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The Successful Farmer Lives In A Modern, "city Dwelling.

Looking"

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Such Farm Homes As This Are Comparatively Rare Nowadays.

frailty of human nature. One of the most practical addresses delivered before the St. Louis convention of the Farmers Union was that of John A. Miller, president of the Missouri State Union, who narrated his experiences in organizing the farmers of his community. He stated that when corn was selling on the St. Louis market at fifty-two cents per bushel, the commission men in his home town offered but forty-three cents per bushel. Mr. Miller believed that if the farmers would co-operate, they could name their own price and materially benefit themselves. To this end he secured the agreement of half a dozen farmers to withhold from the market 10,000 bushels of corn until the local

commission men paid approximately the St. Louis market price. Two days after this agreement was entered into, the commission men raised their offer from forty-three to fifty cents per bushel, within two cents of the St. Louis price, and Mr. Miller and his associates accepted the offer and disposed of their 10,000 bushels at an increase of $700 for this one instance of the organization.

Mr. Miller confessed, however, that his tentative efforts to better the farmers' condition and to raise the price of corn fell flat because of the farmers withdrawing from their agreement. It had been decided to pool their corn again and 15,000 bushels were put into the pool. Before a price for the entire lot could be arranged, however, several of the farmers who had agreed to stand together individually sold their corn for fifty and one-quarter cents per bushel, making an increased profit of only twenty-five cents per hundred bushels and disarranging the pool and violating their agreement. Mr. Miller admitted that all efforts to organize and co-operate would fail as this plan failed if the farmers would not resolve to stand by their contracts and to sink or swim together.

All these things, and more, too, are necessary if the highest efficiency possible on the farm is to be achieved. The farmer who fails to realize that he must discard the ways of his fathers, study day and night and adopt every system and scheme for making every penny, every stroke and every seed count is dropping behind in the procession. Mark Twain once declared that he was the only farmer in Connecticut who could make two blades of grass grow where three had grown before. Over against him is the efficient farmer who is mak

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TEACHING THE LESSON OF OBSERVING SPACE AND SYSTEMATIC ARRANGEMENT OF CROPS. A model farm exhibited at the Missouri state fair.

ing three blades of grass, three ears of corn, grow where but one had grown before. Efficiency is the thing that is making the farmer the autombile buyer, modernizing his farm home, sending his son and daughter to college and increasing his bank account. Men may come and men may go but the efficient system

will go on forever. David Rankin passed away, but other men are making fortunes carrying out his plans. These men are the prophets of agricultural efficiency whose works are opening the eyes of the world, with the result that system is supplanting luck and continued prosperity is taking the place of haphazard livelihood.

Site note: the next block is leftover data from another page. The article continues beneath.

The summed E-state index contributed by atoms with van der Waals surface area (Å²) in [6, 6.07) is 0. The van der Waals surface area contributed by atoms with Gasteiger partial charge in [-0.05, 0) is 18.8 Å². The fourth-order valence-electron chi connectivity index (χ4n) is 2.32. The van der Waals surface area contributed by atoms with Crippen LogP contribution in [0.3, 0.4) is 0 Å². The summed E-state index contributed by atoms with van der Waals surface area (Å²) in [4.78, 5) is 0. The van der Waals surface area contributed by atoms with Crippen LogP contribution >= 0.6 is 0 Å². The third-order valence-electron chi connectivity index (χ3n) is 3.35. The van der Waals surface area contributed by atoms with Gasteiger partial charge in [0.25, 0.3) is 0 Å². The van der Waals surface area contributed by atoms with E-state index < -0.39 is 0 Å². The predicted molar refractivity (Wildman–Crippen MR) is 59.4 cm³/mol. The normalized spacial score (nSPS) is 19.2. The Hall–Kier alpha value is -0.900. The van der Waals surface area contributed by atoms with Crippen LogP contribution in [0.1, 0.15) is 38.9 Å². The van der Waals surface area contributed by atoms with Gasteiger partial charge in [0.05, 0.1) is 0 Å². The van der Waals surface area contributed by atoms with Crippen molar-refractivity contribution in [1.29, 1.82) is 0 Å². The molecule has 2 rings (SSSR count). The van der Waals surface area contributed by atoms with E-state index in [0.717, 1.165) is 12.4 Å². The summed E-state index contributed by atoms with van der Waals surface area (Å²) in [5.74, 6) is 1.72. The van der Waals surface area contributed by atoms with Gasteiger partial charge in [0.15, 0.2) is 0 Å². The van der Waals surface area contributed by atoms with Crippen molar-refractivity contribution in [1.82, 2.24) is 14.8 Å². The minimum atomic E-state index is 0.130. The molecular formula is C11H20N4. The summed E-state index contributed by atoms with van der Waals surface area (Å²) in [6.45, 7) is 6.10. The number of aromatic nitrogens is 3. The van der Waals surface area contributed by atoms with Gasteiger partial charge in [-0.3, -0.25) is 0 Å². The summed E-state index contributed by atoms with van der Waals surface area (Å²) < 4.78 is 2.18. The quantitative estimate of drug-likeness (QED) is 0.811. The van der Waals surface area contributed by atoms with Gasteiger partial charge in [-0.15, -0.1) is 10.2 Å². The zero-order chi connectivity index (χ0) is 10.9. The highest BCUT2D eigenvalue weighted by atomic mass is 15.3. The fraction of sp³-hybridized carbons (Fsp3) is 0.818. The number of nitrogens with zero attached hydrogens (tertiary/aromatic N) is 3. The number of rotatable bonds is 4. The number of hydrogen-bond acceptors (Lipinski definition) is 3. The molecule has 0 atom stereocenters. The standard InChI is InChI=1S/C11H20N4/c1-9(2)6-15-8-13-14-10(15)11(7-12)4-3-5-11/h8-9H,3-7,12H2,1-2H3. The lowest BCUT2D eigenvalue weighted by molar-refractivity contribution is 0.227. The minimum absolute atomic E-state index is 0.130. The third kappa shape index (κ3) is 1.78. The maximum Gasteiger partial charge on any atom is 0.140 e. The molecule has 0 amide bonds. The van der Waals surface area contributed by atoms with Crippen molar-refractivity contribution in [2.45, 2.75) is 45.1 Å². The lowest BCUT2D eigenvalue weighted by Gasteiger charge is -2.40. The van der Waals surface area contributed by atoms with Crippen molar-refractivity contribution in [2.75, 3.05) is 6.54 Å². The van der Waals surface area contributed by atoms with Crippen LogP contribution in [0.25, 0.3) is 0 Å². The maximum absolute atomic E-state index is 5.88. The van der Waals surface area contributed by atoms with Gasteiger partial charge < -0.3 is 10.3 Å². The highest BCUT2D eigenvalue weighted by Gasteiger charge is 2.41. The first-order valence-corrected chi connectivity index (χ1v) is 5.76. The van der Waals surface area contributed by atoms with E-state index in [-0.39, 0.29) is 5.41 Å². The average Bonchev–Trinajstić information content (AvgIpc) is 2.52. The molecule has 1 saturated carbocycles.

Dinner Pail Philosophy

t]I He means well—is an obituary.

tfl Greed is the mother of credulity.

<I Timidity saves a lot of reputations.

<J Most of what passes for morality is hypocrisy.

CJ No really honest man is vain about his honesty.

^ Some friends are a lot harder to stand than prosperity.

<J Nothing else inspires so much confidence as inde-
pendence.

NEW PICK-UP FOR MAIL POUCHES

By H. M.

*

IF you have ever watched the process of catching the mail by the present method at a station in a small town you have probably noticed that the mail clerk on the train has an iron hook fastened to the side of the car with which he grasps tlie pouch in passing. If the hook fails to catch the pouch, as it often does, the pouch is ground to pieces beneath the wheels of the train. A traveling salesman by the name of Albert Hupp has found a better way. He was quite incredulous when the government officials told him that improve

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MERTON

ment was impossible, and has now demonstrated to their satisfaction that his mail exchange system is a success.

The following parts comprise the complete system: Two receiving arms, one on either side of the mail car attached to the side of the door through which the mail is received ; a truck for carrying the mail, operating between the car doors, so as to deliver its contents on either side of the track; three tripping devices, which start the mechanism as the train approaches the station and leaves it: and station cranes provided with spring clamp arms to hold the pouches.

At the point where the mail is to be delivered a guard rail twelve inches high is placed along the track to prevent pouches, once dropped, being drawn by suction beneath the wheels of passing trains.